15.05.2022

Presentation of a conceptual framework for citizen-centred smart public governance at the national level

Academic researchers use theoretical lenses, theoretical grammars, conceptual frameworks, roadmaps, and a variety of other comparable conceptions and descriptive phrases, such as conceptualizing and theorizing are used nowadays by academic researchers to explain the starting point, main focus, and/or outcome of an academic report.

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15.04.2022

Development of a conceptual framework for citizen-centred smart public governance at the national level

The Hercules project carried out activities to construct a conceptual framework for citizen-centred smart public governance (CSPG) at the national level.

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15.02.2022

From Neo-Weberian to Hybrid Governance Models in Public Administration: Differences between State and Local Self-Government

The Hercules research team published a new article on public governance models and differences between state and local self-government.

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01.11.2021

Covid-19 pandemic and disruptive technologies across scientific areas: A bibliometric review

The 2021 International Conference on Digital Science (DSIC 2021) took place in Protaras, Cyprus from 15 to 16 October 2021.

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15.09.2021

Mapping thematic trends and analysing hotspots in smart public governance research: A bibliometric analysis

The European Group for Public Administration has organized an annual conference. The EGPA conference is the annual meeting of a community of public administration academics, young researchers, and practitioners in Europe and key EGPA/IIAS partners.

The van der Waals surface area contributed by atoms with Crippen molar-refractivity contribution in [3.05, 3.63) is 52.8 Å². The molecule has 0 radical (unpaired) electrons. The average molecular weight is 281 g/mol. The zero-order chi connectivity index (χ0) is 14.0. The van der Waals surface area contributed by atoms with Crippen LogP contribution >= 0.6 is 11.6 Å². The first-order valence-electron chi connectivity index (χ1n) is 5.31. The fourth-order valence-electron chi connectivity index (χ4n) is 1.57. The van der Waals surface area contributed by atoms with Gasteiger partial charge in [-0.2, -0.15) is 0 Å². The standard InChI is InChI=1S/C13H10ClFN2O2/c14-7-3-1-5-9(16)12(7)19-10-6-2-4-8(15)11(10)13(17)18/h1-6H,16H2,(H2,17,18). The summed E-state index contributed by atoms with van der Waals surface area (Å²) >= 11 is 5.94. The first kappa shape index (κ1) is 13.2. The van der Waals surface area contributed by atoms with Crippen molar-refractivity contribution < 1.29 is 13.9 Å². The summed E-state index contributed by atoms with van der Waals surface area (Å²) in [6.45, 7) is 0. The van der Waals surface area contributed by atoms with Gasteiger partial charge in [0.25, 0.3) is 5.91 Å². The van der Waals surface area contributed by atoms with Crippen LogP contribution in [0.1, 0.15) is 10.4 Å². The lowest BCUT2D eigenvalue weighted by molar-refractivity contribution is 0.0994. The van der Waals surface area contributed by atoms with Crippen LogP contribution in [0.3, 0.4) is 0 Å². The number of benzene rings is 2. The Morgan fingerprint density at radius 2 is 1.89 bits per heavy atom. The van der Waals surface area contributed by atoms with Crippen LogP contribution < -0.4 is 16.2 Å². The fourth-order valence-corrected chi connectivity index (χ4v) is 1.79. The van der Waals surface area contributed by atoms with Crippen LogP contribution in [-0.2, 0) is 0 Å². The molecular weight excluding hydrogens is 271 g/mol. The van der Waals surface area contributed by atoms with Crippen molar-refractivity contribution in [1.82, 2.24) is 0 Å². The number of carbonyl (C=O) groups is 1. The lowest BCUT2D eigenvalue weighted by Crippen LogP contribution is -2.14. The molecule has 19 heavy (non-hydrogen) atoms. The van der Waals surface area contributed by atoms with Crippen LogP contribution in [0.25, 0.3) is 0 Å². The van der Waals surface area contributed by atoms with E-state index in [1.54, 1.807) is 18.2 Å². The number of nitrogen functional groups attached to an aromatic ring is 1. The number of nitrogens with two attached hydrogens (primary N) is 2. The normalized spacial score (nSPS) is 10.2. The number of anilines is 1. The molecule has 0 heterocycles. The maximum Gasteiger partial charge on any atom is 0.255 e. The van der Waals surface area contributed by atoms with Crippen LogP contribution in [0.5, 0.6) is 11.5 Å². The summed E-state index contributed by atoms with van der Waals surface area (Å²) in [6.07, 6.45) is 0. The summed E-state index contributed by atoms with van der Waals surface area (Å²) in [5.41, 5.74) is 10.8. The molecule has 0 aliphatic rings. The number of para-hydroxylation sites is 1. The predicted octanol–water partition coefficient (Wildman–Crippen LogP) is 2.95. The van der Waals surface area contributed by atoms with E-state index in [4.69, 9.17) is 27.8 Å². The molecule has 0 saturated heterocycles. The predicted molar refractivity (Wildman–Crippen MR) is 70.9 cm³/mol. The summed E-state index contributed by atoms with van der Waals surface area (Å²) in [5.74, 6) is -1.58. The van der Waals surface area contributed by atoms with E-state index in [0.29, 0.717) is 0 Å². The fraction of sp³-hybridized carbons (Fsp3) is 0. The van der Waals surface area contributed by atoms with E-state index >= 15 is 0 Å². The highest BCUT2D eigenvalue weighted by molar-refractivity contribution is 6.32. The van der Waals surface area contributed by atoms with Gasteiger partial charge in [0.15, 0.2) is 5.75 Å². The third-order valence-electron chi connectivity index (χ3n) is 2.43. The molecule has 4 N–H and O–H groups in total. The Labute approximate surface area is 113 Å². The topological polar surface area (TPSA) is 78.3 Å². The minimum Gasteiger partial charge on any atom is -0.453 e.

Read more
30.06.2021

The most important articles in the field of smart public governance (SPG) in the period 1999-2021

As part of the bibliometric analysis of the field of smart public governance (SPG) for the period 1999-2021, the research group identified the most important articles related to the concept of smart city and smart governance.

Read more
30.04.2021

Preliminary analysis of research hotspots in smart public governance research

The research team conducted a preliminary keyword co-occurrence network analysis to identify research hotspots in smart public governance research.

Read more
15.02.2021

Conceptual positioning of the concept of smart governance to other concepts

In February, the project carried out activities bound to the placement of the concept of smart governance to other concepts recognized in the literature and their correlation.

Read more
31.01.2021

Dynamics of the number of documents and citations in the period 1999-2020 in the field of smart governance

In January, the project conducted activities that upgrade the existing theoretical starting points.

Read more
09.11.2020

A preliminary review of the scientific literature in the area of the Smart Governance

The project conducted activities that are essential from an aspect of preparing theoretical starting points. Accordingly, a preliminary review of scientific literature in the area of the Smart Governance was prepared.

Read more
10.09.2020

Kickoff meeting of the TRP HERCULES project

At the beginning of the project activities, a kickoff meeting of the TRP HERCULES project entitled “Developing a conceptual framework for citizen-centred smart public governance” was organized on 10 September 2020.

Read more
15.05.2022

Presentation of a conceptual framework for citizen-centred smart public governance at the national level

Academic researchers use theoretical lenses, theoretical grammars, conceptual frameworks, roadmaps, and a variety of other comparable conceptions and descriptive phrases, such as conceptualizing and theorizing are used nowadays by academic researchers to explain the starting point, main focus, and/or outcome of an academic report. The majority of such frameworks and concepts appear to choose the latter two approaches: developing and presenting conceptual/theoretical frameworks and roadmaps rather than using them as a vehicle for presenting empirical findings (Estavez et al., 2021).

The project team Hercules constructed a conceptual framework which show the interplay between three primary elements namely, smart public governance, public value, and the smart environment.